Once the goals were established, Hamilton said, all employees went through diversity training to help everyone understand them.
"We are at the point right now where we have educated everyone on the methodology and reinforced the model in our daily activities," said Hamilton.
Over the three years, the Diversity Council has evolved into an inclusive and representative organization. To insure the participation of upper-management employees, Hamilton said a member of the company's executive staff sponsors each council activity.
"There is direct ownership from the very top of the organization for every project initiative that we have underneath the Diversity Council, which is ultimately tied to the business strategy of why we do diversity in the first place," said Hamilton, The Weather Channel's senior vice president of shared services and information-technology operations.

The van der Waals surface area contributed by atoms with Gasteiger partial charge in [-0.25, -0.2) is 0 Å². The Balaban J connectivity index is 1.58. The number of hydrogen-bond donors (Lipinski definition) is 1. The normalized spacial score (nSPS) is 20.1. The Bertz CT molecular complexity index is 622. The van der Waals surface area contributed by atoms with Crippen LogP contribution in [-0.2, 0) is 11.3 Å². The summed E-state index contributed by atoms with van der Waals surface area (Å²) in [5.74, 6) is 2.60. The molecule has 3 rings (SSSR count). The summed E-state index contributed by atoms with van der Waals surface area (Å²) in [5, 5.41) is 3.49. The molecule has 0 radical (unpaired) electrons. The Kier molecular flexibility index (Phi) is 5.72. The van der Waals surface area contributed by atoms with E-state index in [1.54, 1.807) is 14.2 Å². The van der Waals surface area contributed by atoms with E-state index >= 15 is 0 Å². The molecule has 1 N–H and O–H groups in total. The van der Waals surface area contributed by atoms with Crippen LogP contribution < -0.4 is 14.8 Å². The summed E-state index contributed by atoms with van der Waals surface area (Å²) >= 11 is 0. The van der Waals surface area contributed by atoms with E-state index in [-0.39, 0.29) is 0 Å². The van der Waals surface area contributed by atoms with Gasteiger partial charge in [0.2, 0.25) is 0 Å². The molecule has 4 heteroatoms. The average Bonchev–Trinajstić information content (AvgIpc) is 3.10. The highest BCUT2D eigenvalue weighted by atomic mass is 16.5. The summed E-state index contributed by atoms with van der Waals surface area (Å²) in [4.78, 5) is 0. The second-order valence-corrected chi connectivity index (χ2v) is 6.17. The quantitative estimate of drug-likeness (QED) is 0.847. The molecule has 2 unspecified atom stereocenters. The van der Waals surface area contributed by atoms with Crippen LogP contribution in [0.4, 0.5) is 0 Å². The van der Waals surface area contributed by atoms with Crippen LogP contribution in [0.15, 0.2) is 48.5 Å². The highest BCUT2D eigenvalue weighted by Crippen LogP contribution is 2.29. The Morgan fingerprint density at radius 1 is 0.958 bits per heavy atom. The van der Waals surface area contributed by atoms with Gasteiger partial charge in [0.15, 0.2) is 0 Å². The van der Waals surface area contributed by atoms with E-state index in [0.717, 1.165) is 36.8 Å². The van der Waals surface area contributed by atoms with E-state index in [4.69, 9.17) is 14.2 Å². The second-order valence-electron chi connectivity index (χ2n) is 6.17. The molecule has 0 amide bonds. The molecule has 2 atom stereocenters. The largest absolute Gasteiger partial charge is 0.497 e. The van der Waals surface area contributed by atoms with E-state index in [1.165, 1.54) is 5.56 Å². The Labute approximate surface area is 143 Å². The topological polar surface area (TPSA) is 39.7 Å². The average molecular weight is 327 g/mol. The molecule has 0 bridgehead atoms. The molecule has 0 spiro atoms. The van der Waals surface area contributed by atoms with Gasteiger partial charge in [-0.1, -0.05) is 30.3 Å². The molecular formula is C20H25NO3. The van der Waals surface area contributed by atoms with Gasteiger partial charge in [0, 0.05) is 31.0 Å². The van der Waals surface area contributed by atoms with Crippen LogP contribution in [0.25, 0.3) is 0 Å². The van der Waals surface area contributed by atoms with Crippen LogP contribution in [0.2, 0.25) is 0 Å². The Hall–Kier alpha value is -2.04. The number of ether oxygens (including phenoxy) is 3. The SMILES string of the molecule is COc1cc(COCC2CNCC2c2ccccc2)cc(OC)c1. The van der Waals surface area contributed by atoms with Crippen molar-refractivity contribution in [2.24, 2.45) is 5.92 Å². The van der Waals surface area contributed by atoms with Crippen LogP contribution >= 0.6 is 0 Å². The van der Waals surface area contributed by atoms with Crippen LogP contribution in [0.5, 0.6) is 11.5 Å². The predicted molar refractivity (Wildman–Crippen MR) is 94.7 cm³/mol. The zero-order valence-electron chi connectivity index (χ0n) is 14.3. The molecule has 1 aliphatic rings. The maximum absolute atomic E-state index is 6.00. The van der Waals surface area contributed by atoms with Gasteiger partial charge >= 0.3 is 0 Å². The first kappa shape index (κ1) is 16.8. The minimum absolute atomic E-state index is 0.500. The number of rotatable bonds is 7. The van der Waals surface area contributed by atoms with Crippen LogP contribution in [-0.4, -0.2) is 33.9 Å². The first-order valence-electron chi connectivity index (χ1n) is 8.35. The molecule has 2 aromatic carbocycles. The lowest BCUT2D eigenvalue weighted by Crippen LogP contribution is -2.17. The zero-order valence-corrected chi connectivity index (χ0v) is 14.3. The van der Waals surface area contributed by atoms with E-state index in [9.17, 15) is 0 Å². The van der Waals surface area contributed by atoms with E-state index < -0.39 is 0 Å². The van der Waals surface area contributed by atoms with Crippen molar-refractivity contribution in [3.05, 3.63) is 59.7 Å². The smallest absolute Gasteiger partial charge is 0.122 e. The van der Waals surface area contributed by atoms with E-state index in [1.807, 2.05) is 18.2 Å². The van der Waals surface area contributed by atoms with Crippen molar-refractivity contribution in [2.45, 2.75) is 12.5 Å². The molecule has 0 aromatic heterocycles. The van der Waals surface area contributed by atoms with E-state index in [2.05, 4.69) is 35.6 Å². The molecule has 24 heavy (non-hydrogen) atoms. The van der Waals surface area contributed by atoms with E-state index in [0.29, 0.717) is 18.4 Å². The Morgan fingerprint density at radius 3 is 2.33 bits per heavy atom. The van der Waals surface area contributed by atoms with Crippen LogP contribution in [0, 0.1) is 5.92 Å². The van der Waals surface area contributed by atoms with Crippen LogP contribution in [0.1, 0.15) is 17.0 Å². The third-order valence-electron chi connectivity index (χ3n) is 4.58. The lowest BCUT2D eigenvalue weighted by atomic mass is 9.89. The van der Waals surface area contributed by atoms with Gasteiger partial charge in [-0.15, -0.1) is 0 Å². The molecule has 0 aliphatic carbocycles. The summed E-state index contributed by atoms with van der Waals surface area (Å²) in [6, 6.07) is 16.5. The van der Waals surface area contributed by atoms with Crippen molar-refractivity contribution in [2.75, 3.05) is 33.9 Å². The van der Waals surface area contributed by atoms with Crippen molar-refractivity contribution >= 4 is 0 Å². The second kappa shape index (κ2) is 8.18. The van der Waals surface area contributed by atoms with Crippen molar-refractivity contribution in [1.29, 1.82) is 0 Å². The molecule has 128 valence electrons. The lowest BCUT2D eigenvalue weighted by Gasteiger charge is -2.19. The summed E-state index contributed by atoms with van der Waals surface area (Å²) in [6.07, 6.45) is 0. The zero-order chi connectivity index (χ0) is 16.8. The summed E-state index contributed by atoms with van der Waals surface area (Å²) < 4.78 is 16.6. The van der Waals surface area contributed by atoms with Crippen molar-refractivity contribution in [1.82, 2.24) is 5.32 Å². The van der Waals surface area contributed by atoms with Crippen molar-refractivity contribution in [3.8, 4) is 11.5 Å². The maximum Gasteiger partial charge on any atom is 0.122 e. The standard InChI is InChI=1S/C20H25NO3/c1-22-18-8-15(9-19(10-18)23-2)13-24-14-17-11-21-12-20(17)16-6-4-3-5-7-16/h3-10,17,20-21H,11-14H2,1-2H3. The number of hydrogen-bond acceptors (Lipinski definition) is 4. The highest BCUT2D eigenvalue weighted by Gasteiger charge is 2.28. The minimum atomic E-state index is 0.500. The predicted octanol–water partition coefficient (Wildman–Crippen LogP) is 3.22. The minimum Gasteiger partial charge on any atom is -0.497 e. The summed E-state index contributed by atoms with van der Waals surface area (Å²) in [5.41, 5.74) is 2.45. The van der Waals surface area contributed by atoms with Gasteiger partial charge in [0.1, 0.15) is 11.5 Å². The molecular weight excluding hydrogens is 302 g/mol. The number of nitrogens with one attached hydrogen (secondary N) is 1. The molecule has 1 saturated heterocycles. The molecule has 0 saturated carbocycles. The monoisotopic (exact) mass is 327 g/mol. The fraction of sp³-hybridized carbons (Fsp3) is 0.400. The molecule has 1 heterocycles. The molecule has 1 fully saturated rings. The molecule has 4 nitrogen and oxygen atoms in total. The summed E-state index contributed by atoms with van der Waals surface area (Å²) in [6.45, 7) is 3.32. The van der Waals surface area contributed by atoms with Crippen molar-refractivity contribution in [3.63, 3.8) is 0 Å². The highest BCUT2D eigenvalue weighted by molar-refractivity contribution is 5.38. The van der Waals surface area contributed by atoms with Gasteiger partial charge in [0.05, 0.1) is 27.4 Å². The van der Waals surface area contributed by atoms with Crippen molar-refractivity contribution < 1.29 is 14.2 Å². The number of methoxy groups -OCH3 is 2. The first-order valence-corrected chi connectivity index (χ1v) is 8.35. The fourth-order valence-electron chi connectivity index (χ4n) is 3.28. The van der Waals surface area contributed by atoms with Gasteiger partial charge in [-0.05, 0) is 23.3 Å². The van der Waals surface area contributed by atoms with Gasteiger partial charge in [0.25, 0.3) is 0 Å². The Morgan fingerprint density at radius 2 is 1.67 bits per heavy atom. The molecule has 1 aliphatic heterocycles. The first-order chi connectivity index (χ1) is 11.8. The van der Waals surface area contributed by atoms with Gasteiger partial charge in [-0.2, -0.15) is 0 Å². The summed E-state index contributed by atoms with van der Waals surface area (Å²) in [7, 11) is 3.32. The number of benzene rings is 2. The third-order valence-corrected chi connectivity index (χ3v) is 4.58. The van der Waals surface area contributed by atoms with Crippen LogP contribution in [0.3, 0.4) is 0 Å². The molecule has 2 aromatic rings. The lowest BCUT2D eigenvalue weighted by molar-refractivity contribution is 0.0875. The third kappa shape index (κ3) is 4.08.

Anstrom also said the council helped the company adopt what he termed a "rock-the-boat" philosophy, which encourages all employees to come to the table willing to challenge one another to come up with an alternative idea to solve a problem.
"One of the things that we put our finger on was that we needed to be a company that was more open to alternative thinking from alternative backgrounds," he said. "I think, at the end of the day, that's how you unlock innovation in a company."
Along with the exploits of the Diversity Council, Anstrom also said the network has placed a heavy emphasis on expanded internships, through companies such as Inroads and the Emma L. Bowen Foundation.
The network also worked with Cox Communications Inc. in Atlanta to sponsor several students from local Atlanta colleges. The students work with the MSO for one summer and the service for a second.
Hamilton said Anstrom set the tone for the company prior to the Diversity Council's creation by his participation in industry organizations that further diversity.